For the sake of personal use and for the educational reasons I wanna make a Java wrapper around a certain service's web API. That is, no additional software is required to use it on a client machine - just my code.

I also want to make that wrapper reusable and possibly utilized by other people who might want to access that service from Java code.

So my question is: is there any common practice or a standard design pattern for the cases like mine that states that such wrappers be packed in a Java Bean and used accordingly? Or is such software typically distributed in a source code form and compiled as a part of the project that makes use of it?

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    Possible duplicate of When should I design a class library using java bean standards? – gnat Feb 8 '17 at 19:36
  • @gnat now that I've read the question you posted a link to, I still have no idea how to apply that info for my case. Especially since there's only one answer there, and the phrases like "If you have an object that performs actions and directs traffic, that is not a candidate for a Java bean" don't make any sense to me. So I'd rather ask for my question to be treated separately. – Semisonic Feb 8 '17 at 19:45
  • You can find many many Java wrappers for Web APIs online. e.g. for GitHub, IMDB, Facebook, whatever. I'd take a look at them to get ideas as to a good approach. Personally, I think JavaBeans were a terrible evil idea cause they tend towards anemic domain models, but in some cases they are o.k.-ish. – user949300 Feb 8 '17 at 21:13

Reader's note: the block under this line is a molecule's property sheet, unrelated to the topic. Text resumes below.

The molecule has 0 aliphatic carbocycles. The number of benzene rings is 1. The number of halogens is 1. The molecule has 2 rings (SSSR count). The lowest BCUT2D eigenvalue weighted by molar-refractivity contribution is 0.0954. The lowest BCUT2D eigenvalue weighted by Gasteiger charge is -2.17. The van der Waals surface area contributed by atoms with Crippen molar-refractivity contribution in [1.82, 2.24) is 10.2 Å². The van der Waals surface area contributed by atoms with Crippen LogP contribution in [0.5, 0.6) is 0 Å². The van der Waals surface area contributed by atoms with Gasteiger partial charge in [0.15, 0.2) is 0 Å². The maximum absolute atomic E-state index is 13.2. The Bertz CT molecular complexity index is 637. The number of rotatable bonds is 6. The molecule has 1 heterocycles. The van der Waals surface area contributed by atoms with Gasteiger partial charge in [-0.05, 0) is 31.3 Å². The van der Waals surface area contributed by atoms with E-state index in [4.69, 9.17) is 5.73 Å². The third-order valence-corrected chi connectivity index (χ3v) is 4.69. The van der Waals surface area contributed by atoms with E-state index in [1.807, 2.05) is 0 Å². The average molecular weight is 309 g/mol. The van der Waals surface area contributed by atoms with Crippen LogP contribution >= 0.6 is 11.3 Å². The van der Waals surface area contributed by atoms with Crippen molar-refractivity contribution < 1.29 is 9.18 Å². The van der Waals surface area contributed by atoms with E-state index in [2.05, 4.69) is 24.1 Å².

IMHO providing wrappers around 3rd party services/dependencies can be advantageous in some cases.

One of these case is where the 3rd party service is used extensively or in multiple modules, therefore it may incur a high cost to perform upgrade to the service across multiple modules, thus avoiding dependency lock-in.

Another case can be where multiple 3rd party services provide similar primary features, but competitive secondary features, and there might be a chance where the provider of the service can be changed during the lifetime of the project.

Your wrapper can expose functionalities that are valuable to your project, and add more when needed, instead of exposing all the features from the 3rd party API at once. It is easier to evolve when you are exposing lesser functionalities.

"When in doubt, leave it out" - Joshua Bloch

In my (sort of similar) case, I exposed storage functionality in my internal library for multiple projects to store some internal data structures, however the dependency on the storage API is hidden in wrapper functions. This allow me to change the provider of storage API easily.

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    per my reading this doesn't even attempt to address the question asked, should it be packaged as a Bean. See How to Answer – gnat Feb 9 '17 at 7:29

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